Volunteer Spotlight: Meet Cris

Cris Ramon

 

 

 

 

 

 

 

 

My name is Cris and I’ve been working as a Spanish speaking volunteer with EJC’s legal clinic over the last seven years. As an advocate for workers’ rights, I began volunteering with EJC in Fall 2007 as a way to directly help low-income workers – many of whom are immigrants – during my spare time.

 

Although I’ve taken breaks from volunteering to live in Spain in 2008 and 2009 and get my graduate degree between 2012 and 2014, I’ve always returned to my EJC home after these breaks to continue serving low-income workers and help out a wonderful organization that has made important contributions to workers’ rights in the DC metropolitan area.

The following list contains the top five reasons that I’ve remained committed to EJC’s clinics after all these years:

5) The legal clinics are a great opportunity for networking and developing professional skills – especially for law students.

While volunteering with EJC’s legal clinics can offer personal and intellectual fulfillment, it’s also a great way to network with a group of volunteers, attorneys, and EJC staff who are always willing to give career advice and provide helpful connections in the world of social justice work. It’s also a wonderful way to develop your professional analytical and advocacy skills, especially if you’re looking to pursue a career in social justice-oriented work. While these points are relevant to all individuals, paralegals thinking about law school, current law students, and attorneys seeking new opportunities in their career can gain great exposure to the world of employment law in a supportive environment.

4) The legal clinics allow you to engage in intellectually stimulating work that makes a difference.

As someone who has studied issues related to workers’ rights, the opportunity to volunteer at clinic is deeply rewarding on an intellectual level as well. Every time I walk into clinic, there’s always the chance that I might come across a legal issue facing a client that will require the volunteer attorneys and me to analyze and develop an effective strategy to address this issue. As someone who thrives in environments where people turn a discussion over an idea into a meaningful action, I absolutely love this component of my work with EJC and always look forward to the next legal and policy challenges facing our clients.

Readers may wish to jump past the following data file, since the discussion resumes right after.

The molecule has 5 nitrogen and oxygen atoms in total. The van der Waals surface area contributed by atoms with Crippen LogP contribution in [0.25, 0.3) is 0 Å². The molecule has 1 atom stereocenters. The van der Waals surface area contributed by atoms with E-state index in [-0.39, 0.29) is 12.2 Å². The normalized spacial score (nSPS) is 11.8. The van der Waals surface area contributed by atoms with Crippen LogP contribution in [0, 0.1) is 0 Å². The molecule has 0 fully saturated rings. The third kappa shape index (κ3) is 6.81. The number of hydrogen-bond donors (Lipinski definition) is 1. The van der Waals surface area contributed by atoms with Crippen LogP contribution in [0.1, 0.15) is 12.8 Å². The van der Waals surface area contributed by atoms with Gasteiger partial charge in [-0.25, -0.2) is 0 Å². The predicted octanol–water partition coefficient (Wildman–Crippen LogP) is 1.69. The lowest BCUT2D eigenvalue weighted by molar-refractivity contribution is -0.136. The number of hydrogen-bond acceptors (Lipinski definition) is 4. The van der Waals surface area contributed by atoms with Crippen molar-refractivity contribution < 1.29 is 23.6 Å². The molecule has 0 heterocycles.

3) The legal clinics give you the chance to pursue social justice work – even if your job or career may not focus on this field.

In an ideal world, everyone who has a passion for social justice issues would have the opportunity to pursue a career path committed to serving others. While we do not live an ideal world with these opportunities, EJC’s legal clinic gives everyone who has a passion for social justice work the opportunity to fulfill these aspirations twice a week.

As someone who care about workers’ rights issues but works in the private sector, I really value the way that EJC’s clinics allow me to fulfill my need to serve others and work with a great organization that makes a difference in the lives of low-income workers. And for you folks who work for social justice organizations, EJC gives you another avenue for making a difference in our nation’s capital.

2) The legal clinics are a great way to work with a wonderful (and fun) group of people

As great and intellectually stimulating as the work of an EJC volunteer is, it can be hard difficult on numerous levels. Thankfully, all EJC volunteers have the chance to work with an amazing and fun group of intake and attorney volunteers as well as the staff at EJC who continue to inspire me with their intelligence, good humor, and commitment to social justice.

While volunteers and staff come and go over the years, I’ve been fortunate enough to maintain friendships with people that I’ve met through the community that forms around the clinics. It’s definitely one of the things that keeps me returning to clinic over the last seven years.

1) The legal clinics are a great way to make a difference in someone’s life.

Like many people in DC, I spend a lot of my time focused on work, catching up with friends, and pursuing my hobbies. While these things give me varying levels of satisfaction, few things in my life make me feel like I’m making a difference as when one of our clients tells me “thank you” for everything I’ve done for them that night.

While you’re not always going to help a person resolve their work issues, you can walk away feeling that you’ve done your best to make sure that individual feels that people will care about their situations – no matter how difficult they may be. As much work as it is, I honestly couldn’t think of a better way to spend three hours of my week.